When I was in grade six, my science teacher had us practice public speaking by researching a given topic and presenting a one minute speech to the rest of the class. The goal of these speeches was to hit as close to sixty seconds as possible (and the grade was given out of 60, where each second over or under was a point deducted). The content didn’t matter; in one instance someone informed the class, in a perfectly paced speech, how the name of their topic (some sort of insect) was spelled.
My first one of these presentations was on a daddy long legs, and I almost fainted (perhaps a relative of the spider was not the best choice). My knees went to jelly and I had to lean back against the chalkboard to steady myself. I stared into space and whispered about spindly legs and swiveling eyes for a total of 58 seconds.
In university, through an engineering discipline designed to promote presentation and reporting skills and my (happily forgotten) involvement in student council, I started to enjoy speaking in front of others. Since then, I’ve been told a few times – and I’m not sure if this is a compliment – that I present much like an airline stewardess (flight attendant? Is that what we’re calling them these days?) going through the pre-flight emergency instructions. One of my (many) ex-office-roommates said it was partly because I had a very calm vibe; she thought I would probably be quite authoritative and yet comforting in a stressful situation.
Which (I would apologize for the rather lame segue here but you should be used to it by now) I suppose is why I’m often asked by tourists for suggestions on what to see or do or try in Vancouver. And while I have nothing but love for this city, I am always stuck for an answer.
Having finally put some further thought into the matter, I really only want to recommend places to eat. The following are my you-absolutely-must-eat-here favourites:
Belgian, romantic, delicious. They also have the longest beer list I’ve ever seen (try the Kwak, if only for the way it’s served). If I was on death row, I would want my last meal to be from here. They are part of a group that owns/operates The Dirty Apron Cooking School and Deli (from which I have taken multiple brilliant classes) and Medina Cafe (also fabulous).
Note: Chambar will be closing at some unknown (to me) point in time to relocate to open at some unknown (to me) point in time. Check their website before you go.
2. Seasons in the Park
I generally have a rule against gimmicky restaurants who lure tourists in with a view and serve mediocre-at-best food, but Seasons in the Park has a stunning view of downtown and the food is brilliant. Last time I was there I had the best oysters of my life – I don’t know about all that aphrodisiac business but I would have kissed the chef to get more.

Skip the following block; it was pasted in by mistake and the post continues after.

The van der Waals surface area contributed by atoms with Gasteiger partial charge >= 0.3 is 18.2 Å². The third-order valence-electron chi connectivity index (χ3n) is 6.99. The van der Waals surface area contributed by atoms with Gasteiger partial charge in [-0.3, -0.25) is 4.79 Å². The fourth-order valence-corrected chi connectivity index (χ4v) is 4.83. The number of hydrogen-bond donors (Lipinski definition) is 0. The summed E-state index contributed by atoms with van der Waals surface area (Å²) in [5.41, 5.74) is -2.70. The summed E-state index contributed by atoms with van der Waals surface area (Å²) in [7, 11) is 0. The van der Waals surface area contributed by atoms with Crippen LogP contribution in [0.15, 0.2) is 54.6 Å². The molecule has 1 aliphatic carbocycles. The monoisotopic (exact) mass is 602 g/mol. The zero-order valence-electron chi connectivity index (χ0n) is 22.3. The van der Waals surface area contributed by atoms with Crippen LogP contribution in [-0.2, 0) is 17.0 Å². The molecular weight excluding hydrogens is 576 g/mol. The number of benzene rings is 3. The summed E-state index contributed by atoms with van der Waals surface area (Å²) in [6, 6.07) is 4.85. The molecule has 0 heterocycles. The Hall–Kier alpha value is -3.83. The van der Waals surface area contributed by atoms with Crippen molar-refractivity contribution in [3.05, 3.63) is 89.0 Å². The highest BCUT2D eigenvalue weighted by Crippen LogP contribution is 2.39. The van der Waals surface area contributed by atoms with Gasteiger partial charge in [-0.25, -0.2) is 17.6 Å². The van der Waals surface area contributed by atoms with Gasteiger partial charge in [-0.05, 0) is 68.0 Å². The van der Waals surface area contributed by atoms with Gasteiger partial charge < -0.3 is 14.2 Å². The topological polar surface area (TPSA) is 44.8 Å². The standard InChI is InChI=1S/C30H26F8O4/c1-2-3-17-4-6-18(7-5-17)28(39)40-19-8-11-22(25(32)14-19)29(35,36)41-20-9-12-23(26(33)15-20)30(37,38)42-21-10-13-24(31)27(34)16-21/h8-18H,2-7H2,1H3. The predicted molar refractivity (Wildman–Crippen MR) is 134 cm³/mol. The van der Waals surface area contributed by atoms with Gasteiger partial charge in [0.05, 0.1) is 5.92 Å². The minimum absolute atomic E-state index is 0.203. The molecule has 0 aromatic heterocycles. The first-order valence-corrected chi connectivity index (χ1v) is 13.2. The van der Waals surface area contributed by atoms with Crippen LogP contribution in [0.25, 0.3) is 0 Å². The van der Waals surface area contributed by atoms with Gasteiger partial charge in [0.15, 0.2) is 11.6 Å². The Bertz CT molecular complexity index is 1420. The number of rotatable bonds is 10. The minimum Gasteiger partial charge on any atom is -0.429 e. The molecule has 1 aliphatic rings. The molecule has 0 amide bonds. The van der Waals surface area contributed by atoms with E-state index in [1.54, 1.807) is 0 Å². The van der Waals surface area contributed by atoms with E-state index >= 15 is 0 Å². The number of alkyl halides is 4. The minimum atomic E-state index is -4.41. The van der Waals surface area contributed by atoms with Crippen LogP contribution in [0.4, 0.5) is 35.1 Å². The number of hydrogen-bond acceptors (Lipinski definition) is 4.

Like Chambar, Seasons in the Park is one of a group of great restaurants: The Teahouse (which I haven’t been to since my dad’s wedding reception ten plus years ago but I’m sure it’s still lovely); Sandbar (another great place for oysters, and a bit more casual); and Cardero’s (also wonderful. I’m running out of complimentary adjectives).
3. The Eatery
For the younger crowd. The Eatery is loud, dark, and may contain scenes of nudity. It is the original (as far as I know and choose to believe) creator of the deep friend California roll (Cap’n Crunch roll), and was the locale of my first encounter with a deep fried mars bar (washed down with some sugary cocktails that are only appealing to 19-year-olds). We frequented this restaurant a lot when I went to UBC; it may only make this list because of my nostalgia, but it makes the list nonetheless.
I have a deep, dark secret. That I am now going to post on the internet.
I have never been to Vij’s. I have, however, heard raving reviews from everyone who has gone. I have also taken a cooking class (at The Dirty Apron, of course) from Vikram Vij himself, and am so inspired by him and his team and their food. Words don’t do him justice. I would eat soil with a worm on top if Vikram Vij promised me it would be good.
Go to this restaurant. (Or Rangoli, which is his as well but slightly more casual). Take me. Then all will be well with the (first) world.
In the last few years, Vancouver has developed a great variety of food trucks. While I could write a whole post on foodtrucks, Tacofino is my favourite. It’s generally parked by the Art Gallery (with a second truck focusing on burritos at Burrard and Dunsmuir). Go there. Order two (or three or four) fish tacos. Find some stairs to sit on and dig in. Lick your fingers when you’re done.